Employment Law Daily When CBA expired was properly submitted to arbitration
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Tuesday, March 1, 2016

When CBA expired was properly submitted to arbitration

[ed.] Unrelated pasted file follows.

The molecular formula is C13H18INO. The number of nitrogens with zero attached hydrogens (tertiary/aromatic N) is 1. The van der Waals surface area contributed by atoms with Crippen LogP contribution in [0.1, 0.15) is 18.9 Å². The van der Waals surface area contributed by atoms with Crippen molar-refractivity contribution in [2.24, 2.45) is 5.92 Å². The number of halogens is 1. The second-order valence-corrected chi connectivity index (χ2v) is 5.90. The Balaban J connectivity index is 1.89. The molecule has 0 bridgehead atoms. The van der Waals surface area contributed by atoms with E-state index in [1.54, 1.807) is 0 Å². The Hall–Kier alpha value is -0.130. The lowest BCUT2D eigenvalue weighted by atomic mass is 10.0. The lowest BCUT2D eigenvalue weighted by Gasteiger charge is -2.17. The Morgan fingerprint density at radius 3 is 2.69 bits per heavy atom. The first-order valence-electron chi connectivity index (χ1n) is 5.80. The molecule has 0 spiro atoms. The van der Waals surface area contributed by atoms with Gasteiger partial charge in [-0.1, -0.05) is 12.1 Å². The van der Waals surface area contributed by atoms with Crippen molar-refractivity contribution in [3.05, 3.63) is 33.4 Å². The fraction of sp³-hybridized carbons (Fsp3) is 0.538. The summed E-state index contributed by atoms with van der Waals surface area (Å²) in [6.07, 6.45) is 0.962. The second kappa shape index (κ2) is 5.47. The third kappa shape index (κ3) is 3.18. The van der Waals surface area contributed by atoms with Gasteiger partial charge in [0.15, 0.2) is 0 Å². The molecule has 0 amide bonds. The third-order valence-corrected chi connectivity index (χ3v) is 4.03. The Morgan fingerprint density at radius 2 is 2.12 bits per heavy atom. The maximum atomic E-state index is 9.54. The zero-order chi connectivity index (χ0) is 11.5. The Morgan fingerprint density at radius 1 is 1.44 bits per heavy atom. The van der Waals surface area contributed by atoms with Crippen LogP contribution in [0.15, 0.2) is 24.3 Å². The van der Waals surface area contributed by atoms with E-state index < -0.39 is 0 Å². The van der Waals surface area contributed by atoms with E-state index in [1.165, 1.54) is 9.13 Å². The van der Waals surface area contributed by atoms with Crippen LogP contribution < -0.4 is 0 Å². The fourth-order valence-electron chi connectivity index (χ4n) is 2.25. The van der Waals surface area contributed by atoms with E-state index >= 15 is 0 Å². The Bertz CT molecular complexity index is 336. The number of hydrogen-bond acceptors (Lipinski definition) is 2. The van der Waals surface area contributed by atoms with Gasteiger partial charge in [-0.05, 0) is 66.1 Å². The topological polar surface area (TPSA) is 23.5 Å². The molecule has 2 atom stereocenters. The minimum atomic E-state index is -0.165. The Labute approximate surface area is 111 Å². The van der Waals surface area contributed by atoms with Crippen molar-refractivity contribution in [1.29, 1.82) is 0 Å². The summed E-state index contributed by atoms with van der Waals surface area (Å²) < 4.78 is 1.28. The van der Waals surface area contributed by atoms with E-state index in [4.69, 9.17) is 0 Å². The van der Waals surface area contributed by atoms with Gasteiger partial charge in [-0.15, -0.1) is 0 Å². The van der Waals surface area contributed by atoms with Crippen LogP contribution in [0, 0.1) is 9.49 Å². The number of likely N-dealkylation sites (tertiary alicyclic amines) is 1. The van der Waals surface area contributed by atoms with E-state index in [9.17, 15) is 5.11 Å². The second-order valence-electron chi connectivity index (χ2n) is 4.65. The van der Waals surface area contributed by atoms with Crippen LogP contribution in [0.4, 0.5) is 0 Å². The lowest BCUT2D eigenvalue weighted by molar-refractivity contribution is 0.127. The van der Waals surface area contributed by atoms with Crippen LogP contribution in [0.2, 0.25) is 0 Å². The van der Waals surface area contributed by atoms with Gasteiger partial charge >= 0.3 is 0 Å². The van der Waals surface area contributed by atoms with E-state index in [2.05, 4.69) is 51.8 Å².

By Ronald Miller, J.D. An employer that attempted to end its relationship with a union and to replace the supervisory personnel on its ships with officers represented by a rival union was properly compelled to arbitrate the question of when a collective bargaining agreement expired, ruled the D.C. Circuit, concluding that a federal district court had subject matter jurisdiction over the union’s suit. The appeals court rejected the employer’s contention that the contract duration question was not arbitrable. Because the duration provision of the CBA did not with abundant “clarity” provide a fixed duration date, the issue was plainly arbitrable under the terms of the CBA (District No. 1, Pacific Coast District, Marine Engineers’ Beneficial Association v. Liberty Maritime Corp., February 26, 2016, Henderson, K.). Bargaining history. For over 20 years, the employer and union were parties to successive CBAs under which the employer exclusively employed members of the union as supervisory personnel on several of its bulk-carrier ships. However, the parties’ relationship soured leading the employer to replace its employees with individuals who belonged to a rival union. The union asserted that the employer violated the parties’ CBA by doing so. In response, the employer claimed that the CBA had expired before it switched unions. The most recent CBA was slated to expire in June 2010, and negotiations over a successor agreement were stalled as of August 25, 2010. The parties signed a memorandum of understanding (MOU) that extended the CBA to September 30, 2011. Relevant provisions of the MOU provided that the employer could employ its members as supervisory personnel; it included a grievance-and-arbitration provision to address disputes arising between the parties; and it included a duration of agreement provision, which provided that after the agreement’s expiration it would continue on a year-to-year basis unless written notice given by either party of its desire to amend the agreement. Notice to amend. In March 2011, the parties began negotiating a successor agreement. On July 5, 2011, the employer notified the union that it intended to terminate the CBA on September 30, 2011, and on July 8, the union responded by giving the employer notice to amend, consistent with the duration of agreement provision. In light of the union’s notice to amend, the CBA’s expiration at midnight on September 30, 2011, became contingent on the parties reaching “impasse” before that date. Last-minute negotiations. Whether the parties in fact reached an impasse before September 30, 2011, was the underlying dispute in this case, observed the D.C. Circuit. There was a flurry of last-minute negotiations in the four days leading up to September 30. On September 27, the union told the employer it was not able to accept the defined-contribution pension plan the employer demanded. The employer expressed its regret that the parties were unable to reach a deal and began taking steps to bring on another union. However, on September 28, the union reversed course, and confirmed in writing that it would accept the defined-contribution plan and invited the employer back to the negotiating table. Citing a lack of confidence in the union, on September 29 the employer rejected that invitation, and asserted that the CBA was set to expire on September 30. Grievances. Early on September 30, the union submitted a formal grievance to the employer under the CBA’s grievance-and-arbitration procedure, alleging that it violated the CBA by refusing to recognize the union, illegally ordering union representatives removed from its ships, and assigning bargaining unit work to nonunion personnel. Subsequently, the union filed additional grievances related to the CBA, which the employer refused to arbitrate. The district court granted the union’s motion for summary judgment, holding, first, that it had jurisdiction to hear the suit, and second, that the question of impasse was arbitrable under the CBA’s broad arbitration provision. This appeal followed. Jurisdiction. Before reaching the merits of the dispute regarding the arbitrability of the dispute, the D.C. Circuit first addressed the employer’s challenge to the district court’s jurisdiction to compel arbitration of the dispute. In this instance, the union asserted that the district court’s jurisdiction arose under Section 301 of the LMRA, as it argued that the employer violated the parties’ CBA and that its suit alleged a breach of contract. Here, the appeals court noted that Section 301 grants the district court jurisdiction of “[s]uits for violation of contracts between an employer and a labor organization.” Thus, for a district court to exercise jurisdiction there need not be a valid contract but only a suit for violation of a contract. The existence of the contract is instead an element of the cause of action. Moreover, the appeals court rejected the employer’s contention that the union’s ultimate object was representational because it sought to displace a rival union. It noted that to resolve the union’s suit requires deciding plainly contractual matters—what constitutes an “impasse” and whether the employer’s conduct breached the parties’ agreement. Thus, while the decision may have a representational effect, that effect results from the enforcement of the CBA, and not from the resolution of a representational question. Arbitration. Next, the court turned to the merits of the case: whether the actual time of expiration of the contract was an arbitrable issue? The D.C. Circuit agreed with the district court that this was an arbitrable issue. Here, the appeals court pointed out that this case was without a doubt a dispute over the agreement’s duration. The employer contended that the CBA expired at midnight on September 30, 2011, while the union contended that no impasse had been reached so that it remained in effect. In such circumstances the D.C. Circuit’s decision in Nat’l R.R. Passenger Corp. v. Bos. & Me. Corp. instructs that who decides the duration question—the court or an arbitrator—depends upon the breadth of the arbitration provision. If the arbitration provision is broad, the court presumes that the parties intended to arbitrate the duration dispute. Conversely, if the arbitration provision is narrow, and does not appear to cover duration, the court determines whether the contract remained in effect. Here, the arbitration clause was quite broad. Because the employer failed to make a “clear showing” that the parties intended the agreement to expire, the duration question was for the arbitrator, not the court.